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 Thursday, February 22, 2007
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I've been writing a lot of tests lately because our code coverage isn't up to where we'd like it. NCover+NCoverExplorer is a pretty awesome and while it does have its quirks it has been incredibly useful. A lot of my adventures in writing tests is creating tons of RhinoMocks so that I can pass them to constructors and that sort of thing. So I got a strange idea, and I'm not sure how I feel about it necessarily and figured I'd propose it to all of you out there and get your thoughts.

Basically, 99% of the time in a services unit test, all the interfaces passed to the service will be mocks, so we end up with lots of functions that look like this:

public void Setup()
  _service1 = _mocks.CreateMock<IService1>();
  _service2 = _mocks.CreateMock<IService2>();
  _service3 = _mocks.CreateMock<IService3>();
  _serviceWeAreTesting = new DefaultServiceWeAreTesting(_service1, _service2, _service3);

If we do this a lot for DefaultServiceWeAreTesting, it's often refactored to a single location. All in all, it can be very repetitive to create all the mocks. So, as an experiment I decided to leverage the power of the IoC container, in our case Windsor, to take care of a lot of the mundane for me. In the end I end up with this code:

public void Setup()
  _mocks = new MockRepository();
  _container = new AutoMockingContainer(_mocks);
  _service = _container.Create<DefaultServiceWeAreTesting>();

AutoMockingContainer is simply a WindsorContainer with a custom facility and dependency resolver that supplies a RhinoMock for any interface that is resolved. We've also moved the setup code into a base class AutoMockingTests that has the container and mock repository. We can then write code that uses the mocks from the container:

public void DoWork_Always_AsksOtherServices()
  using (_mocks.Unordered())

Of course, you don't have to always do the Get call on the container, you can do that in the Setup and use member variables, etc... the point is, the mocked services are created for us. We can also mark other types so that they aren't tested, and take advantage of the IoC and injection that we use in our application to speed up writing and maintaining tests. The implementation I've uploaded allows you to associate a particular strategy with service dependencies. They are:

  • StubbedStrategy: A mock will be created, then for each property a GetValue expectation (with Repeat.Any) will be added to return a value for that property. The value will be retrieved like any other dependency (it's strategy will be gotten, and the value from that)
  • DynamicStrategy (default): A DynamicMock will be created for the dependency.
  • StandardStrategy: A standard mock from CreateMock.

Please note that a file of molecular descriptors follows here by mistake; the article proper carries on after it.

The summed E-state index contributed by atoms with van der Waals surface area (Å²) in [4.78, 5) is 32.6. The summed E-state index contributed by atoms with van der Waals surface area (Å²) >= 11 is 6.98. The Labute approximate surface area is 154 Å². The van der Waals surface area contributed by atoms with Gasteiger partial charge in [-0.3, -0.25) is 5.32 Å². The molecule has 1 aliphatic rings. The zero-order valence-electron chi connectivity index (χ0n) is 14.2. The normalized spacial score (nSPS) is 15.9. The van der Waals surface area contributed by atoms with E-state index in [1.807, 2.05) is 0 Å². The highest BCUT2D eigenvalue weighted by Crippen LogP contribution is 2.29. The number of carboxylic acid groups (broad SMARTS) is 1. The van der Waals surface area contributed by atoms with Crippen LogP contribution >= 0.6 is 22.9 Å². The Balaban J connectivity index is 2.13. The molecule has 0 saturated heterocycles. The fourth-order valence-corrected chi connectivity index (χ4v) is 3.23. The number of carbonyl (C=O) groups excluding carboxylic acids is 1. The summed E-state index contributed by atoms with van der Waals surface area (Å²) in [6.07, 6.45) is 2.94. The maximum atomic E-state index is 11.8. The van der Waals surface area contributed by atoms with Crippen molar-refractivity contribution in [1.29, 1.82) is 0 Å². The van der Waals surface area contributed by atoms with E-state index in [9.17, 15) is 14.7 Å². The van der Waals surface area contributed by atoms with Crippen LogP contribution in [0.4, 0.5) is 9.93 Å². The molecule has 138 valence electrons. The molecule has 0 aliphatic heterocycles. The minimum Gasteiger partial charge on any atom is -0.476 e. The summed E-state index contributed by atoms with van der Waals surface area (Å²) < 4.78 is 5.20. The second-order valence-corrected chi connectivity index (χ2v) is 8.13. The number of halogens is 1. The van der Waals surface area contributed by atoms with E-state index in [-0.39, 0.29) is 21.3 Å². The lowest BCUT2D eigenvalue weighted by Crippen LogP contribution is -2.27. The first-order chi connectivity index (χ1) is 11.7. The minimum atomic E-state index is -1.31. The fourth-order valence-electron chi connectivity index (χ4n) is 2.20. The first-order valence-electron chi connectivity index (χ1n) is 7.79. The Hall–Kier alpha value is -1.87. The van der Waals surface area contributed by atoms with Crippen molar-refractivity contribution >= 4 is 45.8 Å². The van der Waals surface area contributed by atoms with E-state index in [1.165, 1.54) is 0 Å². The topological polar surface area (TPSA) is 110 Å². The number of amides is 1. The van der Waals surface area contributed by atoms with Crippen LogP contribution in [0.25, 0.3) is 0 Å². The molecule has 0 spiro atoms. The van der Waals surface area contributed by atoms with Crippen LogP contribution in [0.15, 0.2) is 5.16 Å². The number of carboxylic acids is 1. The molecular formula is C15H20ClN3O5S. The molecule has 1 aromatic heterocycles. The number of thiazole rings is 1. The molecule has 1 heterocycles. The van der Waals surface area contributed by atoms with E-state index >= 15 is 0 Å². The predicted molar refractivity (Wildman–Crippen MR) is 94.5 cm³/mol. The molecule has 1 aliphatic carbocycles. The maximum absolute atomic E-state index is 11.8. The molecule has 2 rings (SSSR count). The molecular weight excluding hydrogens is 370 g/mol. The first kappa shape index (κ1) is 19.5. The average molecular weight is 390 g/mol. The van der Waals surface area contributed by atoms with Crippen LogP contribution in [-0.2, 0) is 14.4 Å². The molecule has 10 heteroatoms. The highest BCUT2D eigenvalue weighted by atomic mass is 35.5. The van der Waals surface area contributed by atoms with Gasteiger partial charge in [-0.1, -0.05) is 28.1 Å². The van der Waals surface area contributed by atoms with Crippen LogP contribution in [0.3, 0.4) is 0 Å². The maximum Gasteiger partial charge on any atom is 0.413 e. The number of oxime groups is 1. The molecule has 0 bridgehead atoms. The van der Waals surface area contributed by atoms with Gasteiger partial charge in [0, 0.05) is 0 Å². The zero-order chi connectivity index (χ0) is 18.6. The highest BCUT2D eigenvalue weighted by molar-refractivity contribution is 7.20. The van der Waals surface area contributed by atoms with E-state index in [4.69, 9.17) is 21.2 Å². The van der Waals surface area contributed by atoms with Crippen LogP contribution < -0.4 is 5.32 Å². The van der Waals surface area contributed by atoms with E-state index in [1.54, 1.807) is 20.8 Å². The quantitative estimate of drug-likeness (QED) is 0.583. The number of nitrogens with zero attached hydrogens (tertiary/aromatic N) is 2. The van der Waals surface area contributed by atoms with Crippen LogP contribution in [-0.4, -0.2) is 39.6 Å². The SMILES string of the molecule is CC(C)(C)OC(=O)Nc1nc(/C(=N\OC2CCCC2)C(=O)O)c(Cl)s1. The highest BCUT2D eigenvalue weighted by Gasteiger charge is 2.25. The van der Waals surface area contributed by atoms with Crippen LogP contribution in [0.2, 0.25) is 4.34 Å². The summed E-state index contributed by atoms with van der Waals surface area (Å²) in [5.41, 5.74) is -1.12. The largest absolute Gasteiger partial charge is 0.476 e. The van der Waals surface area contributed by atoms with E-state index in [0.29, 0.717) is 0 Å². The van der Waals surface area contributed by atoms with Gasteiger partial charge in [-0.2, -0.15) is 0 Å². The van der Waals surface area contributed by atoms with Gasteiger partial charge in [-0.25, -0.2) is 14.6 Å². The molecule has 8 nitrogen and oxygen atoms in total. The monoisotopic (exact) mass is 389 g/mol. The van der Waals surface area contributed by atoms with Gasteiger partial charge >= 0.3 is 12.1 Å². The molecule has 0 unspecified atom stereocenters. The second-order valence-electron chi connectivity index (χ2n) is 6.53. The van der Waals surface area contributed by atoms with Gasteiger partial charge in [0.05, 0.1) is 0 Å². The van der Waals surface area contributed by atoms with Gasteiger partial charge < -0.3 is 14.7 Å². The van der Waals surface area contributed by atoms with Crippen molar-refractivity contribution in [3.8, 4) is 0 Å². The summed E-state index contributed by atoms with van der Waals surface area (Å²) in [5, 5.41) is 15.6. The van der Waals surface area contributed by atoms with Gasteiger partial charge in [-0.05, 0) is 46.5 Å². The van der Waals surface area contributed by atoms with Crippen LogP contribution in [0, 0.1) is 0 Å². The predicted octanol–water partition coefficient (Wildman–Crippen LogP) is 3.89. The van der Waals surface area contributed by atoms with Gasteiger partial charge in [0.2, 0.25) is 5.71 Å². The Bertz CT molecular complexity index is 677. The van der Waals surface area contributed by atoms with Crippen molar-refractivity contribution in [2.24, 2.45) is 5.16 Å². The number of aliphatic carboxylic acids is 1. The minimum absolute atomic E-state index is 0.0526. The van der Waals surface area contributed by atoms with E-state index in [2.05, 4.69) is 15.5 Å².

• NonMockedStrategy: Automatically set for any service that is registered normally with the container - a standard container resolve.

So, pros and cons? To get things started:


  1. Can be easier to maintain and write tests. Adding a dependency or changing the constructor breaks tests in ways that the production environment can usually handle just fine.
  2. Automatic testing the services construction via the IoC container.


  1. Speed/peformance? Does making the container such an integral part of the test fixtures hurt performance? Setup has to be longer when we're creating the container the way we are. Does this matter? Only as long as the time saved when writing tests is larger than the time it takes to run them, which I'm sure is the case...

What do you think? So far we really like the idea, or at least think it's interesting. Here are the sources:

Source and Binaries

Friday, February 23, 2007 7:26:49 AM (Pacific Standard Time, UTC-08:00)
I think that totally rocks!!! Has it worked with generic services? I would assume so since they work fine with the IoC anyway :)
Friday, February 23, 2007 7:36:39 AM (Pacific Standard Time, UTC-08:00)
It seems to me that if you need an IoC container to create all mocks for a class, then the class probably relies upon too many services and does too many things. Though I'm saying that without knowing the concrete use case, of course.
Sergey Koshcheyev
Friday, February 23, 2007 7:53:35 AM (Pacific Standard Time, UTC-08:00)
I don't think this is about services for a single class, but the pattern of injecting interfaces and creating mocks in every test... We use a base test class so we can call CreateMock<T> instead of _mocks.CreateMock<T>. This not only removes the need for CreateMock, but it also removes the injecting constructor code. So once again, that totally rocks!
Wednesday, May 30, 2007 11:10:49 AM (Pacific Standard Time, UTC-08:00)
How come this facility has not been added to the castle codebase, do you know?
Wednesday, May 30, 2007 12:00:34 PM (Pacific Standard Time, UTC-08:00)
It requires Rhino.Mocks, which castle does not currently have a dependency on... we haven't really pushed adding it to the codebase as we still don't even use it here, heh.
Aaron Jensen
Wednesday, June 13, 2007 6:06:51 AM (Pacific Standard Time, UTC-08:00)
Very, very interesting!
Wednesday, June 13, 2007 11:56:42 PM (Pacific Standard Time, UTC-08:00)
An interesting idea, does it not worry you that your unit tests are now depending on a DI framework (even if indirectly)?
Thursday, June 14, 2007 5:49:24 AM (Pacific Standard Time, UTC-08:00)
Not really... I don't see how its any different than depending on a unit testing framework or a mock object framework.
Aaron Jensen
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